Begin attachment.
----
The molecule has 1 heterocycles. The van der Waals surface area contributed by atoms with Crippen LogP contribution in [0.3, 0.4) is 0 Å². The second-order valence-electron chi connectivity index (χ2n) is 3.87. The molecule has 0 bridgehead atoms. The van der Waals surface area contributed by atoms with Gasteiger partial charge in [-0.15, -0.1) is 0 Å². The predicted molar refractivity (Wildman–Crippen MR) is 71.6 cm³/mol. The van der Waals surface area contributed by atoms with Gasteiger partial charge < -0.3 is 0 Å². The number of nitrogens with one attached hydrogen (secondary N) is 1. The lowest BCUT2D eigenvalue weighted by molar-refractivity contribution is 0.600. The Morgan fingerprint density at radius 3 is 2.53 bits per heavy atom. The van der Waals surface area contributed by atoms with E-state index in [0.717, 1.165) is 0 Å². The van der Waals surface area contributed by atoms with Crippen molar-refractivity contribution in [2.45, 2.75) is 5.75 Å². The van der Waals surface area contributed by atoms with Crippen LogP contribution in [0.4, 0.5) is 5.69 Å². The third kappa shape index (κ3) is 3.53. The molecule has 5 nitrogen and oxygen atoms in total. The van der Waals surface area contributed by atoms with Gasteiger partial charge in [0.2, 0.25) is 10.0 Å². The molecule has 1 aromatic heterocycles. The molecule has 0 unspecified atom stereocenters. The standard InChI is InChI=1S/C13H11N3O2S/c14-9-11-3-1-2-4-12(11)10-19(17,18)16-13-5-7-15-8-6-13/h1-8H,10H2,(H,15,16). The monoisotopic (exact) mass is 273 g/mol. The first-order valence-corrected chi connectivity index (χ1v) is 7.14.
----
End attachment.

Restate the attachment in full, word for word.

The molecule has 1 heterocycles. The van der Waals surface area contributed by atoms with Crippen LogP contribution in [0.3, 0.4) is 0 Å². The second-order valence-electron chi connectivity index (χ2n) is 3.87. The molecule has 0 bridgehead atoms. The van der Waals surface area contributed by atoms with Gasteiger partial charge in [-0.15, -0.1) is 0 Å². The predicted molar refractivity (Wildman–Crippen MR) is 71.6 cm³/mol. The van der Waals surface area contributed by atoms with Gasteiger partial charge < -0.3 is 0 Å². The number of nitrogens with one attached hydrogen (secondary N) is 1. The lowest BCUT2D eigenvalue weighted by molar-refractivity contribution is 0.600. The Morgan fingerprint density at radius 3 is 2.53 bits per heavy atom. The van der Waals surface area contributed by atoms with E-state index in [0.717, 1.165) is 0 Å². The van der Waals surface area contributed by atoms with Crippen molar-refractivity contribution in [2.45, 2.75) is 5.75 Å². The van der Waals surface area contributed by atoms with Crippen LogP contribution in [0.4, 0.5) is 5.69 Å². The third kappa shape index (κ3) is 3.53. The molecule has 5 nitrogen and oxygen atoms in total. The van der Waals surface area contributed by atoms with Gasteiger partial charge in [0.2, 0.25) is 10.0 Å². The molecule has 1 aromatic heterocycles. The molecule has 0 unspecified atom stereocenters. The standard InChI is InChI=1S/C13H11N3O2S/c14-9-11-3-1-2-4-12(11)10-19(17,18)16-13-5-7-15-8-6-13/h1-8H,10H2,(H,15,16). The monoisotopic (exact) mass is 273 g/mol. The first-order valence-corrected chi connectivity index (χ1v) is 7.14.